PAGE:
Although the association between cardiovascular events and kidney stones has been made in many studies, the exact reasons are not entirely clear. Certainly part of it has to do with common underlying risk factors since obesity, metabolic syndrome and diabetes. All known risk factors for both kidney stones and cardiovascular events.
CREAPHARMA.COM – You mention calcium and potassium intake through the diet, can taking food supplements also help? Have you tested this?
Dr. John Lieske – The question of calcium supplements is particularly interesting.. Studies suggest that while dietary calcium can reduce kidney stone risk, calcium pills supplements probably increase it to some extent. Thus, we would prefer our stone patients get their calcium through natural sources including dairy. The studies that look at potassium intake and kidney stone risk, like our current one, are also looking at dietary sources as opposed to supplements. Whether not supplemental potassium in pill form would have the same benefit is not known. A lot of the foods that are rich in potassium are fruits and vegetables at also have plenty of citrate which is also protecting in stones. Thus, it may be important how you get your potassium as well.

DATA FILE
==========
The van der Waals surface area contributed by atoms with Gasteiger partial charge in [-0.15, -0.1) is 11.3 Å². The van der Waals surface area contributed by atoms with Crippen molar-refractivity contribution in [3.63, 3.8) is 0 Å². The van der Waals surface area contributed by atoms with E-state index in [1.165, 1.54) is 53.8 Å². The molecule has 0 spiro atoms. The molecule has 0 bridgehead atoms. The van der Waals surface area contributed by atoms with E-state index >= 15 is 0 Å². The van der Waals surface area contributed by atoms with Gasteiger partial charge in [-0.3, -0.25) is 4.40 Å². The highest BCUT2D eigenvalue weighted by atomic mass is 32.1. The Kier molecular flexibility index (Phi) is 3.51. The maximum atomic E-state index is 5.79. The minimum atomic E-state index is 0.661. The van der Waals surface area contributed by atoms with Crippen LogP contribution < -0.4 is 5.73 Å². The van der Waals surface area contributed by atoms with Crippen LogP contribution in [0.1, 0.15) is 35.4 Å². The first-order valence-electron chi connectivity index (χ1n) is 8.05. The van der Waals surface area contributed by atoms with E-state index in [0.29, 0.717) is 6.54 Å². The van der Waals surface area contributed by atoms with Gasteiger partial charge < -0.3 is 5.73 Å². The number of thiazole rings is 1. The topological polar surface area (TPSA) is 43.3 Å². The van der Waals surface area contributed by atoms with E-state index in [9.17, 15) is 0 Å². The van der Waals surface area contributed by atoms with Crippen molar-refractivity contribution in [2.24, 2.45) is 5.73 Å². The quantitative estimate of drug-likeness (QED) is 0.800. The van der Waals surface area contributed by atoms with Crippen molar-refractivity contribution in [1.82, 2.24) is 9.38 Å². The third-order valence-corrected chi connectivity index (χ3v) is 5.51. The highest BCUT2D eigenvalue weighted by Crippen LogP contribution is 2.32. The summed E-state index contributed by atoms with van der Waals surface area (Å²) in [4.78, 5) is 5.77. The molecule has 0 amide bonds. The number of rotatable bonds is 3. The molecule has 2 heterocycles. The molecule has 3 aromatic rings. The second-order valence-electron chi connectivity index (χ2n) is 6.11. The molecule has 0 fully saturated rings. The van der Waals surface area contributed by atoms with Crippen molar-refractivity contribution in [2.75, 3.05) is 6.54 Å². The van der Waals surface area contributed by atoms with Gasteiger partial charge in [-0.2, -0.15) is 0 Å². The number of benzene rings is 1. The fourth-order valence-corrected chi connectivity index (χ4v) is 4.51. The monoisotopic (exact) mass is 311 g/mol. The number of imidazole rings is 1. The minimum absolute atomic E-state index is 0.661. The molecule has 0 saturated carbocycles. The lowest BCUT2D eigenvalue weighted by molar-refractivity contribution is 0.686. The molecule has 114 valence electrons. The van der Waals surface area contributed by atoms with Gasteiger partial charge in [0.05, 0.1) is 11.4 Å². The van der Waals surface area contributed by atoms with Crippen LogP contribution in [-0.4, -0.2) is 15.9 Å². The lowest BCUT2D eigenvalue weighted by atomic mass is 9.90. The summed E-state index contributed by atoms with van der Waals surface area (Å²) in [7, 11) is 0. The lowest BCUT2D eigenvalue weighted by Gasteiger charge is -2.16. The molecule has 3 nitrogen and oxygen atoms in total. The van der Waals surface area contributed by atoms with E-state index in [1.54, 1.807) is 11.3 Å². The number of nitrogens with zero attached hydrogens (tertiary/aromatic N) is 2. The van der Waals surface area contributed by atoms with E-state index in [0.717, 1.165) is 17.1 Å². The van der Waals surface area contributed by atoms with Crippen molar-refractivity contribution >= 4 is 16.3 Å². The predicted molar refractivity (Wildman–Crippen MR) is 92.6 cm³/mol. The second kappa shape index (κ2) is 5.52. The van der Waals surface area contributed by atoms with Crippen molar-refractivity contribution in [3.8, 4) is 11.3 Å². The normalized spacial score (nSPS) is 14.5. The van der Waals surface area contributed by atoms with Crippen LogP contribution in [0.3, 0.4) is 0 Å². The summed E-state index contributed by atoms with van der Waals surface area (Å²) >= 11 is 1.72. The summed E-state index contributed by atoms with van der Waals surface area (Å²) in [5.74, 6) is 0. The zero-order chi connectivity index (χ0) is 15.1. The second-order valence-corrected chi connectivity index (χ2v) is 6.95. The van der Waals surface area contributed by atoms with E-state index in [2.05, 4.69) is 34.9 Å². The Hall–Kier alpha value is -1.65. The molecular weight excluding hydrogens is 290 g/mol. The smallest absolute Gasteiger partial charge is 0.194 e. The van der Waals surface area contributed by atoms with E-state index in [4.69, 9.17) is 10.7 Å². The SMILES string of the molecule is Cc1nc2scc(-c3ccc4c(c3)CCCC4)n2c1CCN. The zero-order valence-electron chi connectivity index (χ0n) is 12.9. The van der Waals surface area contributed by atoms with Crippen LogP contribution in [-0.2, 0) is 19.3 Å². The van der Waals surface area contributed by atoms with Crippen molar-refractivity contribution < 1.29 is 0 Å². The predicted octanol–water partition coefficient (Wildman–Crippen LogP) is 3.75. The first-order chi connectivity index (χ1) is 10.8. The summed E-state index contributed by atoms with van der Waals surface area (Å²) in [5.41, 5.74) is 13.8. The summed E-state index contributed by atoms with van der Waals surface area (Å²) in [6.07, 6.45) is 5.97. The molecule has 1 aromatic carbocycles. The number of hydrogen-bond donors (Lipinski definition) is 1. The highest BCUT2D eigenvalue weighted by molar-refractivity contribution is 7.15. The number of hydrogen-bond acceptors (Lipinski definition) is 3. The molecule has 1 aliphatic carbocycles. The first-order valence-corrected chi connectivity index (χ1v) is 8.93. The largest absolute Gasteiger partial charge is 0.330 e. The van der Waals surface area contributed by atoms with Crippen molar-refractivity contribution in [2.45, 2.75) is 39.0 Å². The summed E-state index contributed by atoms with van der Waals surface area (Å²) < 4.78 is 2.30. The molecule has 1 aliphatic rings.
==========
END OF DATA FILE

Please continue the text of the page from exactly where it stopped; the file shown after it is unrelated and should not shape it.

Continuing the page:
CREAPHARMA.COM – It is known that consuming too much potassium can be problematic for people with kidney problems. Is there less risk of having an excess of potassium in the diet (compared to dietary supplements for example)?
Dr. John Lieske – In general, individuals can get rid of plenty of potassium by their kidneys unless kidney function is markedly reduced. The range of potassium intake we are talking about here would be more or less along the normal spectrum that people get in their diets. We would not expect this to be an issue unless the patient had stage IV or 5 chronic kidney disease. In general, such individuals would be known and should be followed by a kidney specialist.